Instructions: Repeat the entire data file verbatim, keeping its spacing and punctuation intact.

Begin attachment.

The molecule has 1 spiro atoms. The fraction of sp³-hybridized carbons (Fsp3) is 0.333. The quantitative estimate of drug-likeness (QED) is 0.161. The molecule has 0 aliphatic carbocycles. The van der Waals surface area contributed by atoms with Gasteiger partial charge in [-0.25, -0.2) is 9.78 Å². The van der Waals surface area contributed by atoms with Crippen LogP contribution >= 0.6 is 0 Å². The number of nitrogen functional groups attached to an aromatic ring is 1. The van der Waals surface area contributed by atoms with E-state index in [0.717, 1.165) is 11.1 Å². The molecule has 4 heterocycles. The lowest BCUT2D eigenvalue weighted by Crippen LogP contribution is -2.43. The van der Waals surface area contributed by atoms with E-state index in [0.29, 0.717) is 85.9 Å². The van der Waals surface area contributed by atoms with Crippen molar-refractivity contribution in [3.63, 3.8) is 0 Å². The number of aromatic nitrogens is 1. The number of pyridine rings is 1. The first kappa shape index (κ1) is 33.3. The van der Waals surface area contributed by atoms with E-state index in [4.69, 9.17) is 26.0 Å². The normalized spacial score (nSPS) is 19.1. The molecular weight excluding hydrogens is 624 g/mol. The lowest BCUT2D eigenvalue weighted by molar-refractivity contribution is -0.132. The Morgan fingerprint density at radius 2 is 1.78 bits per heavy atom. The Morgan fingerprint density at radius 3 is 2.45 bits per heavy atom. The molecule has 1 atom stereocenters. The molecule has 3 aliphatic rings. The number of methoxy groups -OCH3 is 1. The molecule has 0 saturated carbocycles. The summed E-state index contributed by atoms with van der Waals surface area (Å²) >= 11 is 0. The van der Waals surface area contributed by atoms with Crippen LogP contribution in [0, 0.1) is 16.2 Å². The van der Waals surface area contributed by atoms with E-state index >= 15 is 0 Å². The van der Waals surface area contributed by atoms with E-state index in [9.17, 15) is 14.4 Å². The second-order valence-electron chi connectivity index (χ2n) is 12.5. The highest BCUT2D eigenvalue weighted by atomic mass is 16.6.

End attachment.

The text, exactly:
The molecule has 1 spiro atoms. The fraction of sp³-hybridized carbons (Fsp3) is 0.333. The quantitative estimate of drug-likeness (QED) is 0.161. The molecule has 0 aliphatic carbocycles. The van der Waals surface area contributed by atoms with Gasteiger partial charge in [-0.25, -0.2) is 9.78 Å². The van der Waals surface area contributed by atoms with Crippen LogP contribution >= 0.6 is 0 Å². The number of nitrogen functional groups attached to an aromatic ring is 1. The van der Waals surface area contributed by atoms with E-state index in [0.717, 1.165) is 11.1 Å². The molecule has 4 heterocycles. The lowest BCUT2D eigenvalue weighted by Crippen LogP contribution is -2.43. The van der Waals surface area contributed by atoms with E-state index in [0.29, 0.717) is 85.9 Å². The van der Waals surface area contributed by atoms with Crippen molar-refractivity contribution in [3.63, 3.8) is 0 Å². The number of aromatic nitrogens is 1. The number of pyridine rings is 1. The first kappa shape index (κ1) is 33.3. The van der Waals surface area contributed by atoms with E-state index in [4.69, 9.17) is 26.0 Å². The normalized spacial score (nSPS) is 19.1. The molecular weight excluding hydrogens is 624 g/mol. The lowest BCUT2D eigenvalue weighted by molar-refractivity contribution is -0.132. The Morgan fingerprint density at radius 2 is 1.78 bits per heavy atom. The Morgan fingerprint density at radius 3 is 2.45 bits per heavy atom. The molecule has 1 atom stereocenters. The molecule has 3 aliphatic rings. The number of methoxy groups -OCH3 is 1. The molecule has 0 saturated carbocycles. The summed E-state index contributed by atoms with van der Waals surface area (Å²) >= 11 is 0. The van der Waals surface area contributed by atoms with Crippen LogP contribution in [0, 0.1) is 16.2 Å². The van der Waals surface area contributed by atoms with E-state index >= 15 is 0 Å². The van der Waals surface area contributed by atoms with E-state index in [9.17, 15) is 14.4 Å². The second-order valence-electron chi connectivity index (χ2n) is 12.5. The highest BCUT2D eigenvalue weighted by atomic mass is 16.6.